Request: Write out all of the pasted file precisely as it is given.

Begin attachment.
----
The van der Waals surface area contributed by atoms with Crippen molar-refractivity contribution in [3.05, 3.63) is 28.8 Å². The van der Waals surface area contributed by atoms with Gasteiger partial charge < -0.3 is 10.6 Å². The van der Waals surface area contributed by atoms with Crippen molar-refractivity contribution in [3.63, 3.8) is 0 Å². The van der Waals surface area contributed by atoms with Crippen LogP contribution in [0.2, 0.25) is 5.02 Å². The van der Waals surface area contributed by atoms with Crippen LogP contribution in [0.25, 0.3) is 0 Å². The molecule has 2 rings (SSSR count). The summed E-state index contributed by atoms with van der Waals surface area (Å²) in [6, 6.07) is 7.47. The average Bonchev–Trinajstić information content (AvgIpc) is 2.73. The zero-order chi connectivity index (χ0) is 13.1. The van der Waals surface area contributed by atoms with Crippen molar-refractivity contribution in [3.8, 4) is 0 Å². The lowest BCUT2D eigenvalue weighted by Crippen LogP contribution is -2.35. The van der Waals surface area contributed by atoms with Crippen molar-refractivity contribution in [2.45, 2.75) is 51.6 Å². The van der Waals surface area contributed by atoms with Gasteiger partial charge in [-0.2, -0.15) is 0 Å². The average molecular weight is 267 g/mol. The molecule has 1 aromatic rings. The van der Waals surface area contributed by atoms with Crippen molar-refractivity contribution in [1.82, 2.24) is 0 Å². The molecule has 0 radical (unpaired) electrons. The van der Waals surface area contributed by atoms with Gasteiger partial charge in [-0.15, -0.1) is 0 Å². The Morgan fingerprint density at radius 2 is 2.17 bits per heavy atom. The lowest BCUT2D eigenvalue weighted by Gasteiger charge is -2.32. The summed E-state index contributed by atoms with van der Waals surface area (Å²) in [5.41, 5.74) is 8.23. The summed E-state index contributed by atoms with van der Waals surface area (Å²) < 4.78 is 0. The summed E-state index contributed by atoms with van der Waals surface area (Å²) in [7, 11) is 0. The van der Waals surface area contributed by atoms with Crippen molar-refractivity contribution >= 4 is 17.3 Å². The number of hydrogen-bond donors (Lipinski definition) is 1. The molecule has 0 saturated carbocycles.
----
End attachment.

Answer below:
The van der Waals surface area contributed by atoms with Crippen molar-refractivity contribution in [3.05, 3.63) is 28.8 Å². The van der Waals surface area contributed by atoms with Gasteiger partial charge < -0.3 is 10.6 Å². The van der Waals surface area contributed by atoms with Crippen molar-refractivity contribution in [3.63, 3.8) is 0 Å². The van der Waals surface area contributed by atoms with Crippen LogP contribution in [0.2, 0.25) is 5.02 Å². The van der Waals surface area contributed by atoms with Crippen LogP contribution in [0.25, 0.3) is 0 Å². The molecule has 2 rings (SSSR count). The summed E-state index contributed by atoms with van der Waals surface area (Å²) in [6, 6.07) is 7.47. The average Bonchev–Trinajstić information content (AvgIpc) is 2.73. The zero-order chi connectivity index (χ0) is 13.1. The van der Waals surface area contributed by atoms with Crippen molar-refractivity contribution in [3.8, 4) is 0 Å². The lowest BCUT2D eigenvalue weighted by Crippen LogP contribution is -2.35. The van der Waals surface area contributed by atoms with Crippen molar-refractivity contribution in [2.45, 2.75) is 51.6 Å². The van der Waals surface area contributed by atoms with Gasteiger partial charge in [-0.2, -0.15) is 0 Å². The average molecular weight is 267 g/mol. The molecule has 1 aromatic rings. The van der Waals surface area contributed by atoms with Crippen molar-refractivity contribution in [1.82, 2.24) is 0 Å². The molecule has 0 radical (unpaired) electrons. The van der Waals surface area contributed by atoms with Gasteiger partial charge in [-0.15, -0.1) is 0 Å². The Morgan fingerprint density at radius 2 is 2.17 bits per heavy atom. The lowest BCUT2D eigenvalue weighted by Gasteiger charge is -2.32. The summed E-state index contributed by atoms with van der Waals surface area (Å²) in [5.41, 5.74) is 8.23. The summed E-state index contributed by atoms with van der Waals surface area (Å²) < 4.78 is 0. The summed E-state index contributed by atoms with van der Waals surface area (Å²) in [7, 11) is 0. The van der Waals surface area contributed by atoms with Crippen molar-refractivity contribution >= 4 is 17.3 Å². The number of hydrogen-bond donors (Lipinski definition) is 1. The molecule has 0 saturated carbocycles.